I recently surveyed 55 marketers, including many at b-to-b companies, about their satisfaction with social media tools. While the results aren't statistically valid, they yield some interesting insight on how the media landscape has changed.
Respondents said that in 2006 their companies were using an average of less than one social media platform each. By last year, the average had swelled to more than eight. Equally interesting were the satisfaction ratings. Just two of the 55 respondents said they perceived the ROI on their social media investments to be negative, while 46 rated it somewhat or very positive.
There's both good and bad news in these trends. Businesses have clearly turned the corner in their adoption of social platforms, but the rush to join the party indicates that they may be reverting to the mass-market mentality that social marketing explicitly rejects.
The mindset of mass has been ingrained in the marketing conscience for a century. In a world in which the only efficient way to relay a message to a small number of people who cared was to bother a large number of others who didn't, big media was the only game in town.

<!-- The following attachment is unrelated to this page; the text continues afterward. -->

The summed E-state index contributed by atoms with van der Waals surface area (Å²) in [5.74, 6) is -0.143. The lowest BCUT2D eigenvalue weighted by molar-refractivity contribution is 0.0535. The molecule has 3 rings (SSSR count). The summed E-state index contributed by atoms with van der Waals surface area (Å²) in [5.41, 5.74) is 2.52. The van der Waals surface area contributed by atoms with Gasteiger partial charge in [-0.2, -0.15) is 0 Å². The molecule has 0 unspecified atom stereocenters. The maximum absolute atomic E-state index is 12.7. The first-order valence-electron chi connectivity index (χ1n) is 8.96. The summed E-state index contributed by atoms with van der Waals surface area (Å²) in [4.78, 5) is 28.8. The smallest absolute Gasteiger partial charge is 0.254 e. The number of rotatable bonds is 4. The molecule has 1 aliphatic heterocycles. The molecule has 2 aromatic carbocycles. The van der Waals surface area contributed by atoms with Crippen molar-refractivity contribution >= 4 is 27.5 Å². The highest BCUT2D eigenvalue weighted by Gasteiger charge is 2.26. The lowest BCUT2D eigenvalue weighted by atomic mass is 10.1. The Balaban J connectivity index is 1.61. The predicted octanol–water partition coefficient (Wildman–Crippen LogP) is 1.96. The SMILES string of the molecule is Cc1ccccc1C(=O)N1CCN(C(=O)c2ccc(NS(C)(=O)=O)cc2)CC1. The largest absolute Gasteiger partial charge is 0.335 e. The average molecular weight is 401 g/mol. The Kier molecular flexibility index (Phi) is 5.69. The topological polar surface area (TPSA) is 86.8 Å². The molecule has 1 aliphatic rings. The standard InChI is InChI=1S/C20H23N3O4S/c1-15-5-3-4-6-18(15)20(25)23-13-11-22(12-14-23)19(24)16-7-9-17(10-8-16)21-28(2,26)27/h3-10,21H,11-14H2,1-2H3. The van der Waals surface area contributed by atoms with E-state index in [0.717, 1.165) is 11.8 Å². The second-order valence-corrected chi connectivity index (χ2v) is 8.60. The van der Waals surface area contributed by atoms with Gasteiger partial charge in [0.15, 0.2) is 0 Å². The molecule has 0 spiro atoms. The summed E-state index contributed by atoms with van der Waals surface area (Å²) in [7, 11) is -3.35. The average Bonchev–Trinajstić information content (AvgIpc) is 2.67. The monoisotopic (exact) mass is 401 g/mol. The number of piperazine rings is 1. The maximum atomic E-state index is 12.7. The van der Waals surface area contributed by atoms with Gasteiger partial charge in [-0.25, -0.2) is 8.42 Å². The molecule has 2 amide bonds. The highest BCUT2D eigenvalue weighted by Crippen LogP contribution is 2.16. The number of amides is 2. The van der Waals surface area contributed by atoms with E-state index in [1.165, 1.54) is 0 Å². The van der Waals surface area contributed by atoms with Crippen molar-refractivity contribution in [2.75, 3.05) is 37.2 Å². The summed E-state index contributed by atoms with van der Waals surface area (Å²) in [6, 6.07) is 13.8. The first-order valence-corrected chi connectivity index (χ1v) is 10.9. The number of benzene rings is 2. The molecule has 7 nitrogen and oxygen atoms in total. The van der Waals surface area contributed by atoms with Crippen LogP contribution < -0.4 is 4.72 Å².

Online media have flipped this equation. Success is now defined by the ability to establish meaningful conversations about very specific topics. Quality displaces quantity, and relationships replace messages.
A lot of marketers are having a hard time grasping this because they spent so many years doing the opposite. They see new channels as a way to build another mass audience for the same old messages. They wear their Twitter follower count as a badge of honor. They miss the point.
Social media are called social for a reason. They are a means to create relationships between individuals. Human resources professionals at Sodexo Worldwide have learned this. The big food service and facilities management company has all but discarded job boards in favor of Facebook, LinkedIn, Twitter and a variety of conversational tools. The reason: They found that initiating conversations with applicants before moving them into the recruitment funnel improved both recruiter efficiency and candidate enthusiasm. Along the way, the volume of applications jumped 25% in two years, while recruitment ad spending dropped $300,000.
The new challenge for b-to-b marketers will be to exploit the potential of social media to create connections between all their employees and all their constituents. This will present enormous governance issues as we begin to “media-train” entire companies instead of just a few individuals. That's a topic for future columns. For now, the challenge is to discard the old economics of mass and embrace the value of one-to-one. M